If you noticed a long break in the blogging, it’s because I was at Burning Man. And while people do blog from Burning Man, it’s not what you want to spend your time doing. I will have more entries in the future, but let me relate some stories of the network and the phone booth first.
Last year, we erected a free phone booth in the desert to great results. This year, it was going to be even better because of a plan for a new internet connection. In the past, John Gilmore had brought his satellite dish, which had all the latency and bandwidth limits of satellite. This year he splurged on getting a microwave link in, which will be even faster next year. Sadly, much of that money was wasted because we never got the “first mile” — the on-playa 802.11 network — operating at a satisfactory level. There was huge packet loss and jitter in most places, when it was up at all. Next time some of the money will go into better equipment and planning for the local network.
As such, the phone booth, located in our camp on 7:30, only worked intermittently and rarely with great voice quality. We eventually decided to sacrifice the aesthetic purity of a booth sitting in the desert, connected to nothing, and moved it on its wagon by trike to the center camp, home of the incoming microwave link. The we set it up on the street, with an ethernet wire snaking in. We were no longer wireless, but the voice quality was top notch. I wasn’t able to spend much time with it but reports were that the line got very long at times.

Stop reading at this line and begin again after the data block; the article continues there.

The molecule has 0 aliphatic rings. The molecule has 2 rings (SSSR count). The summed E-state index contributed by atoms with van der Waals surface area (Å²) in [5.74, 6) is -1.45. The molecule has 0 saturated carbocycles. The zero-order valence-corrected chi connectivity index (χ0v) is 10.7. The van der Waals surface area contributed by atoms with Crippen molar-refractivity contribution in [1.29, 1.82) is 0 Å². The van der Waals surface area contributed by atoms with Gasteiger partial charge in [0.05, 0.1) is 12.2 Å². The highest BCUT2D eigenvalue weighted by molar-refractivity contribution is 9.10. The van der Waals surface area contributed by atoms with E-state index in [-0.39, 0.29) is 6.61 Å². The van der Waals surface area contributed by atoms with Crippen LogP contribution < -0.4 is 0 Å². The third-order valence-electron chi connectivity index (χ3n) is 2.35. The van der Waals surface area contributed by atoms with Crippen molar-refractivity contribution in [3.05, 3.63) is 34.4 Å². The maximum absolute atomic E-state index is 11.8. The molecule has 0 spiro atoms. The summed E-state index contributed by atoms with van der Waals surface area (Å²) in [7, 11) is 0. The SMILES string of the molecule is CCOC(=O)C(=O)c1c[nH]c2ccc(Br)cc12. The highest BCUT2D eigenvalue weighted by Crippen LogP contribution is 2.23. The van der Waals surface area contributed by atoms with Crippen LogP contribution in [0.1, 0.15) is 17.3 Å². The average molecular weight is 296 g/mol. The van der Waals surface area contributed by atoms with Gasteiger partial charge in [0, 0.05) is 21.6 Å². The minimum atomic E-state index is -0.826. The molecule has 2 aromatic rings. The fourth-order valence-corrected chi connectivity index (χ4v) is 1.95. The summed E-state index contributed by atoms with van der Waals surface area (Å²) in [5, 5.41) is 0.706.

In our own camp, you could tell if it was working or not based on whether there was a line. Even waiting for it to work was better than the 2-3 hour time investment of taking the bus to the phone booth in Gerlach.
Last year, I recounted the emotional experience people had using an unexpected and impossible phone to hear the voices of loved ones. This year, this was magnified by Katrina. I learned of Katrina, in fact, when people came to ask to use the phone to contact their relatives in NOLA. (Read on…)
Last year it was fun, but this year it was serious. People sat at the phone in tears trying to find relatives, frustrated that calls into the area got network busy messages. Many had happy tears, findout out that people were OK. In the past, it had been funny that nobody knew the phone numbers of their friends without their cell’s address book, now it was an emergency.
Of course I put up a sign giving precedence in line to people touched by the disaster, and recommending they not call New Orleans directly but instead call others outside the area who would have been in touch with their loved ones. The lack of directory assistance hurt a bit here (though web access allowed some of that.)
In a strange irony, when I was renting the RV, the owner wanted to show me how to use the satellite TV dish on it. I said it was extremely unlikely I would use the TV at Burning Man, “unless there was another world trade center level disaster.” I used the TV. :-(
Even so I did so only briefly and as such, I and the others at Burning Man missed the live-on-tv aspect of this disaster. People still felt it, and there were tables collecting money and people asking everybody at exit for money. Some of course left early.
There were some other VoIP phones present, at least in the network HQ, where it was pretty easy to hook up the boxes of Vonage and other providers (including Broadvoice, which provided the SIP service for my phone). My 802.11 pocket phone suffered the same fate of the problems of the wireless net. These phones were not public though.
My new voice mail system worked, and some people were transcribing the voice mails on the internal web server (now down) at 4brc.com. I’ll have the voicemails up on my own web site some time later for historical amusement. I don’t know if any were delivered, I hope so. The up and down wireless network curtailed usage of the 4brc.com web server.
More to come on Burning Man for 2005 including many photos, down the line…